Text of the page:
I said earlier this season that my collect of Nottingham Forest goals for this regular column would be a mixture of bangers, sentiment, finesse and, in some cases, for no real reason.
Well, the one I’ve chosen for the latest instalment can be filed firmly in the sentimental category.
Marlon King checked in at Forest from Gillingham in 2003, chosen as the man with the thankless task of replacing fan favourite Marlon Harewood.
The academy graduate had joined West Ham United in the day before transfer windows existed and Forest moved quickly to sign King.
It’s fair to say that supporters weren’t happy at the departure of Harewood and replacing him with King was hardly seen as adequate in the eyes of the fan base.
It didn’t help that the striker managed just one goal in his first six appearances for the Reds as he struggled to adapt to life in the Championship.
King’s work rate was never in question but for a long time he just seemed short of the required quality when it came to replacing Harewood.
A game against West Ham when emotions were high, gave the talisman something to remember fondly from his time at Forest.
The game, shown live on Sky during a Sunday lunchtime, came just six days after the death of Brian Clough. It was Forest’s first game since his passing and the City Ground was sombre to say the least.
Supporters had been asked to wear green as a nod towards the legendary manager’s famous attire. His jumper proved symbolic during his time at Forest and the City Ground was awash with green.
Forest hadn’t started that particular season too well and when Harewood fired the Hammers into the lead with 30 minutes remaining, the task looked impossible.
West Ham were the league’s big hitters and in Teddy Sheringham and Harewood they had a strike-force to be feared.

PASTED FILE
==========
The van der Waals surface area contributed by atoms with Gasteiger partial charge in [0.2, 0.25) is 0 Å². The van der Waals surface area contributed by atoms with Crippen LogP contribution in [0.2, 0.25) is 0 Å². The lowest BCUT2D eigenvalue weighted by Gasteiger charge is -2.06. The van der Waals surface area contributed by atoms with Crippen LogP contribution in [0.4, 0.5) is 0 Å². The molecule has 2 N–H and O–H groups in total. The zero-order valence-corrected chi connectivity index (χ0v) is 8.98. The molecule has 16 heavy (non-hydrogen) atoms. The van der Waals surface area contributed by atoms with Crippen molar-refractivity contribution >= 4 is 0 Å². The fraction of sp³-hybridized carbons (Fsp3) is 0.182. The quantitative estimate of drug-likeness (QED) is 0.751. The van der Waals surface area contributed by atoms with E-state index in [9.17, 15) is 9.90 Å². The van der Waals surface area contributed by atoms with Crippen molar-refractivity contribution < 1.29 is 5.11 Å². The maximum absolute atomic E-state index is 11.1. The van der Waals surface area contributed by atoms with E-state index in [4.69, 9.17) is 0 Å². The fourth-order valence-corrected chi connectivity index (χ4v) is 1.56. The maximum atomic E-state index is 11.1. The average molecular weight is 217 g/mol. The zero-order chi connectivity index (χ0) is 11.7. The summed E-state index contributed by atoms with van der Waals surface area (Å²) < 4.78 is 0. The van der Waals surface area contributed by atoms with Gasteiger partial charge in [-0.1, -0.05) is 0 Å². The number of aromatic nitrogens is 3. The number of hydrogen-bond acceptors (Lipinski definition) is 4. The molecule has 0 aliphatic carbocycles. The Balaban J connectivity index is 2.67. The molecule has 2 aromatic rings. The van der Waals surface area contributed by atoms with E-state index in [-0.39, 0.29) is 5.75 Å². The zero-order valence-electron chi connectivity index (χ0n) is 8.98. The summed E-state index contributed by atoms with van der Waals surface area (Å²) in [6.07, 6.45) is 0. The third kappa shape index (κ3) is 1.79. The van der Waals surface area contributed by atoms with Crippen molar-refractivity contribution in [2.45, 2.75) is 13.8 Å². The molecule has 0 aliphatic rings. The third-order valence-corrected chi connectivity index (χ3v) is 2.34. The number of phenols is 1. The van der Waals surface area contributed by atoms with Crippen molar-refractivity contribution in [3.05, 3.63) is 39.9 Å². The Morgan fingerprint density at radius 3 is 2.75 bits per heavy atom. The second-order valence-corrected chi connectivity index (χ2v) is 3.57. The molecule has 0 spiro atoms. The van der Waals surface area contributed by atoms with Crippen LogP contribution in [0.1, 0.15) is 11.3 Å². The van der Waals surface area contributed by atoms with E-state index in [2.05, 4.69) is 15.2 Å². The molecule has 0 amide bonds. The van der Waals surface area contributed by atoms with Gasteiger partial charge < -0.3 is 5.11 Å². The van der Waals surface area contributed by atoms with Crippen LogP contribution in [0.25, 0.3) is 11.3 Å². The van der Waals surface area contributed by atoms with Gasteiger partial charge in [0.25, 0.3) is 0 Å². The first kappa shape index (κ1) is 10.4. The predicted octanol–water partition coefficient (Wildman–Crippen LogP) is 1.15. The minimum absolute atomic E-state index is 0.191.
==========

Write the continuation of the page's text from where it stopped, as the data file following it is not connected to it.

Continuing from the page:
Supporters rallied and backed the players profusely. The noise increased ten-fold and when Paul Evans smashed an unstoppable effort into the net in front of the Trent End, Forest had lift-off.
A point would have been a decent result in fairness but the men in Garibaldi didn’t want a point, they wanted to win it for Clough – and boy did they do that.
With 93 minutes on the clock Andy Reid fired a long ball to King. He was one-on-one with a defender and this was his moment.
With time all but up he flicked the ball onto his right foot and with options limited curled an unstoppable effort beyond Stephen Bywater’s outstretched palm and into the net.
I watched the highlights on YouTube for this piece and the footage doesn’t really do it justice.
Being positioned in the Upper Trent behind the goal frame, it seemed to reach the net in slow motion.
There wasn’t a lot of power on the shot and for a short time it seemed as though it might be meat and drink for the goalkeeper.
The longer it hung in the air though, the more it became clear it was destined for the net.
I always say the goal and on such an occasion deserved a better celebration from King.
He was clearly hot under the collar over some of the stick he has been getting from supporters since signing for the club.
King past a petulant glance towards the Trent End as David Johnson came and jumped on him in jubilation.
Clough wouldn’t have welcome such an attitude on his watch and King was out of the City Ground after just 11 goals in 52 appearances.
It was a great way to send the man who conquered Europe twice off in style though and King will always be able to cherish his stoppage-time winner against a quality West Ham side.